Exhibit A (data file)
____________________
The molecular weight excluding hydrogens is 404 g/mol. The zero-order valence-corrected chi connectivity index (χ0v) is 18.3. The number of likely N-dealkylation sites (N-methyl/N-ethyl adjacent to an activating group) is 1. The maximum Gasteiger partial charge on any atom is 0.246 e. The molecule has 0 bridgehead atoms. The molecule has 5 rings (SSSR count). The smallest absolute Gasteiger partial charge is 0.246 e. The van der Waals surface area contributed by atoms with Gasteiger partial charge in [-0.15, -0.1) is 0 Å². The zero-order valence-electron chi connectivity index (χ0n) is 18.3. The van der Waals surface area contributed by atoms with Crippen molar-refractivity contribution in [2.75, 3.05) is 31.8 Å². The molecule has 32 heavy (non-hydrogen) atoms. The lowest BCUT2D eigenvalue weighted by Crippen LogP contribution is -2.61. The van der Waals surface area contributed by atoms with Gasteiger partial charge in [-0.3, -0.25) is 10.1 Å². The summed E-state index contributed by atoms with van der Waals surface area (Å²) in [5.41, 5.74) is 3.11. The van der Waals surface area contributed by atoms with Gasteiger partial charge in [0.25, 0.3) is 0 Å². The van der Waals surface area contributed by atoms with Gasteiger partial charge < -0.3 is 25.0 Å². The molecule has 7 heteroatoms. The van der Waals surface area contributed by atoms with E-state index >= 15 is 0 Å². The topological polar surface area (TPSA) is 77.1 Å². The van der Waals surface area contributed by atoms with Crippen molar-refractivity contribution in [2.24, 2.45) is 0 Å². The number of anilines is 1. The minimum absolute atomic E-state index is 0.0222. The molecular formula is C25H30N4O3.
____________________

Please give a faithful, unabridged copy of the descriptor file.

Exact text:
The molecular weight excluding hydrogens is 404 g/mol. The zero-order valence-corrected chi connectivity index (χ0v) is 18.3. The number of likely N-dealkylation sites (N-methyl/N-ethyl adjacent to an activating group) is 1. The maximum Gasteiger partial charge on any atom is 0.246 e. The molecule has 0 bridgehead atoms. The molecule has 5 rings (SSSR count). The smallest absolute Gasteiger partial charge is 0.246 e. The van der Waals surface area contributed by atoms with Gasteiger partial charge in [-0.15, -0.1) is 0 Å². The zero-order valence-electron chi connectivity index (χ0n) is 18.3. The van der Waals surface area contributed by atoms with Crippen molar-refractivity contribution in [2.75, 3.05) is 31.8 Å². The molecule has 32 heavy (non-hydrogen) atoms. The lowest BCUT2D eigenvalue weighted by Crippen LogP contribution is -2.61. The van der Waals surface area contributed by atoms with Gasteiger partial charge in [-0.3, -0.25) is 10.1 Å². The summed E-state index contributed by atoms with van der Waals surface area (Å²) in [5.41, 5.74) is 3.11. The van der Waals surface area contributed by atoms with Gasteiger partial charge in [0.25, 0.3) is 0 Å². The van der Waals surface area contributed by atoms with Gasteiger partial charge < -0.3 is 25.0 Å². The molecule has 7 heteroatoms. The van der Waals surface area contributed by atoms with E-state index >= 15 is 0 Å². The topological polar surface area (TPSA) is 77.1 Å². The van der Waals surface area contributed by atoms with Crippen molar-refractivity contribution in [2.24, 2.45) is 0 Å². The number of anilines is 1. The minimum absolute atomic E-state index is 0.0222. The molecular formula is C25H30N4O3.